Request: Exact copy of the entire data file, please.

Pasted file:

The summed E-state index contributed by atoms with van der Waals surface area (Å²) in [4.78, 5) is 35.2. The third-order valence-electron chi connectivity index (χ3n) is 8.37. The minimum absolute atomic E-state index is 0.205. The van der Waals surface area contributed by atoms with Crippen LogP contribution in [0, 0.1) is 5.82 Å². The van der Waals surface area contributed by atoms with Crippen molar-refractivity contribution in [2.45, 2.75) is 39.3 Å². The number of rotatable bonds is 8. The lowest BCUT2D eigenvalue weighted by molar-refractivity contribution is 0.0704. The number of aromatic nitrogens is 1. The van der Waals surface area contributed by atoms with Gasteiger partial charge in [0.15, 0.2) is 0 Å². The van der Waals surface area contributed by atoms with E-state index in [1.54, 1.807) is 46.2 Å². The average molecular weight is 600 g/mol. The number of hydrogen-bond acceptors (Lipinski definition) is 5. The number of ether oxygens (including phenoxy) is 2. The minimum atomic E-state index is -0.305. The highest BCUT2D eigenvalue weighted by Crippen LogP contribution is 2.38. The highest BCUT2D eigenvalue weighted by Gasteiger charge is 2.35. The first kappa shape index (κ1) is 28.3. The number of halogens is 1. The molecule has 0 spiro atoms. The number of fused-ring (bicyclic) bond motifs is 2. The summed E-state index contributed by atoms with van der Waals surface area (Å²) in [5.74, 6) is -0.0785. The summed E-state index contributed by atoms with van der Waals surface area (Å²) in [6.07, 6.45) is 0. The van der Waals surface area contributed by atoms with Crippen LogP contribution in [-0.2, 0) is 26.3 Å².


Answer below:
The summed E-state index contributed by atoms with van der Waals surface area (Å²) in [4.78, 5) is 35.2. The third-order valence-electron chi connectivity index (χ3n) is 8.37. The minimum absolute atomic E-state index is 0.205. The van der Waals surface area contributed by atoms with Crippen LogP contribution in [0, 0.1) is 5.82 Å². The van der Waals surface area contributed by atoms with Crippen molar-refractivity contribution in [2.45, 2.75) is 39.3 Å². The number of rotatable bonds is 8. The lowest BCUT2D eigenvalue weighted by molar-refractivity contribution is 0.0704. The number of aromatic nitrogens is 1. The van der Waals surface area contributed by atoms with Gasteiger partial charge in [0.15, 0.2) is 0 Å². The van der Waals surface area contributed by atoms with E-state index in [1.54, 1.807) is 46.2 Å². The average molecular weight is 600 g/mol. The number of hydrogen-bond acceptors (Lipinski definition) is 5. The number of ether oxygens (including phenoxy) is 2. The minimum atomic E-state index is -0.305. The highest BCUT2D eigenvalue weighted by Crippen LogP contribution is 2.38. The highest BCUT2D eigenvalue weighted by Gasteiger charge is 2.35. The first kappa shape index (κ1) is 28.3. The number of halogens is 1. The molecule has 0 spiro atoms. The number of fused-ring (bicyclic) bond motifs is 2. The summed E-state index contributed by atoms with van der Waals surface area (Å²) in [5.74, 6) is -0.0785. The summed E-state index contributed by atoms with van der Waals surface area (Å²) in [6.07, 6.45) is 0. The van der Waals surface area contributed by atoms with Crippen LogP contribution in [-0.2, 0) is 26.3 Å².